Staffordshire’s ‘Hidden Gem’ at the Junction of Two Canals

An ‘in steam’ weekend takes place on 27th and 28th July at Etruria Industrial Museum, Staffordshire’s ‘hidden gem’ neatly tucked into a picturesque junction of the Trent & Mersey and Caldon canals in Stoke-on-Trent. On steaming weekends the 1820s beam engine ‘Princess’ can be seen driving the mill, which is the world’s only operational steam-powered potters’ mill and a scheduled monument.

Visitors to Stoke-on-Trent often head for surviving pottery-making sites such as Gladstone Pottery Museum and Middleport Pottery Museum or for the world-renowned ceramics collection at the Potteries Museum and Art Gallery in Hanley, but just a stone’s throw away the Etruria Industrial Museum represents the grittier end of pottery-making. Without the ground raw materials produced by mills like these, there would have been no pottery industry at all – and such mills are, after all, the places that put the ‘bone’ in ‘bone china’.

Jesse Shirley’s Bone and Flint Mill at Etruria, opened in 1857, produced ground bone, flint and Cornish stone used by the pottery industry to make the world-famous English type of porcelain better known as ‘bone china’. Once tea and coffee drinking had become popular in Europe in the 17th century, the race was on to find a cheaper, home-grown version of the very expensive imported Chinese porcelain. Chinese wares were made from kaolin (China clay) and petunse (China stone), and because local brown clays were unable to reproduce the famously white and translucent effect of porcelain, white clay was brought up from Devon and Cornwall. Eventually manufacturers found a way of mixing kaolin and Cornish stone then firing it in kilns to produce English porcelain.

Wedgwood, a born innovator, used China clay mixed with flint from the Cornish coast to produce an improved domestic product called creamware. In an early stroke of marketing genius, Wedgwood gave a set to Queen Charlotte and was granted permission to called it ‘Queen’s Ware’. Entire Wedgwood services soon became the must-have tea accessory across Europe and beyond.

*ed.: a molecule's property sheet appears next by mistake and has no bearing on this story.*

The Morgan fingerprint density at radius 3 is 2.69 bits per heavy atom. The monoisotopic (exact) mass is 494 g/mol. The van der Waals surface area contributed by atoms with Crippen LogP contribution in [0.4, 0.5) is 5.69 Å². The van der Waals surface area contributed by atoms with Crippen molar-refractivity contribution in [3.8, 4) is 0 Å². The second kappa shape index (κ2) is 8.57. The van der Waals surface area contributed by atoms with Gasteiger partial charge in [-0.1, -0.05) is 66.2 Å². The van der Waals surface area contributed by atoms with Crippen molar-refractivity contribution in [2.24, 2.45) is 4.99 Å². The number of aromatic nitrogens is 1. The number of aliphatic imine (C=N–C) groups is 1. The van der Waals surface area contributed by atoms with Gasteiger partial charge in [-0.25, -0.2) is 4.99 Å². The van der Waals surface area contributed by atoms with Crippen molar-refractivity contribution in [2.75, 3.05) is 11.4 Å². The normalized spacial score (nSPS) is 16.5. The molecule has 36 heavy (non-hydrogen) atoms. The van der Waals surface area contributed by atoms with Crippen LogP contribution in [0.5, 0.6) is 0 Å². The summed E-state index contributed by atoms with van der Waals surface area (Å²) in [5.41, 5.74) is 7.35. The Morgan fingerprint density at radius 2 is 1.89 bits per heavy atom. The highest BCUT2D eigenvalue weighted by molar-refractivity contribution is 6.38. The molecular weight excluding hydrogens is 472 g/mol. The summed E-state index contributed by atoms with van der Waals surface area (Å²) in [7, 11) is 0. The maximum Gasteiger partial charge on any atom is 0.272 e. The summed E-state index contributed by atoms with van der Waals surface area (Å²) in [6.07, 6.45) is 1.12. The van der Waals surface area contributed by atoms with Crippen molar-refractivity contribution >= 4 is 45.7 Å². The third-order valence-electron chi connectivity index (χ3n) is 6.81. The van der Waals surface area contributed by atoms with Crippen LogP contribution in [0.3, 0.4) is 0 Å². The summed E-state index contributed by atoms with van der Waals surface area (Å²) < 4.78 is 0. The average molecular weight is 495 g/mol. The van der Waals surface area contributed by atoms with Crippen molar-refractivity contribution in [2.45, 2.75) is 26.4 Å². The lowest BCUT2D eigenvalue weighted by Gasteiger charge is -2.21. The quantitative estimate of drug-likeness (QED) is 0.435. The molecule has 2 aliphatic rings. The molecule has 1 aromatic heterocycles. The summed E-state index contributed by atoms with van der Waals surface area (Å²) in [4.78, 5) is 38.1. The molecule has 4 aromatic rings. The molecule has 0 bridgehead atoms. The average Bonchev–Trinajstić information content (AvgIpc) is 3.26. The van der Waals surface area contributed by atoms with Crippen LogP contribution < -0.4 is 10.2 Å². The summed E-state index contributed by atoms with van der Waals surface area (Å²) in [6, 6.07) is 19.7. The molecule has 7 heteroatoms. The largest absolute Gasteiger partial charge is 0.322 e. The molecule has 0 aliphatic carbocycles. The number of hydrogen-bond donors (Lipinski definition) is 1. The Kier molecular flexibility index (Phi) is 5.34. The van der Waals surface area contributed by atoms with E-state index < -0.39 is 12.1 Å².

Later, calcined bone was added to improve the whiteness and translucency. For flint or bone to be ‘calcined’, it needs to be roasted with coal or wood at 1,000 degrees centigrade for eight to ten hours in a kiln, and then ground to a fine powder. The museum’s pan room houses ten pans where calcined material was loaded and water added, with runners pushed around by paddles to tumble the materials and produce a grinding action.

The boiler room at the museum houses a hand-stoked Cornish boiler built in 1903 – one of the very few boilers of its type still capable of being steamed, while ‘Princess’, the beloved 1820s beam engine, is a double-acting condensing rotative engine made to James Watt’s pattern.

At the museum the boiler room, engine room, pan room, crushing room and kilns are all open to the public, as are the visitor centre, tearoom, gift shop and outbuildings including a working blacksmith’s forge.

Local industrial heritage is, of course, inextricably linked to the history of canals. Adjacent to the site is a statue of James Brindley, the Buxton-born engineer and millwright who became synonymous with cutting-edge engineering across mills, collieries and of course canals, having designed and built the Bridgwater Canal as well as surveying and designing both the Trent & Mersey and the Caldon.

Etruria Industrial Museum, entirely volunteer-run, is proud to be called ‘Staffordshire’s hidden gem’, maintaining important industrial and canal heritage  for generations to come.

Outside of steaming weekends, the museum is open on Fridays from 11am to 3:30pm.



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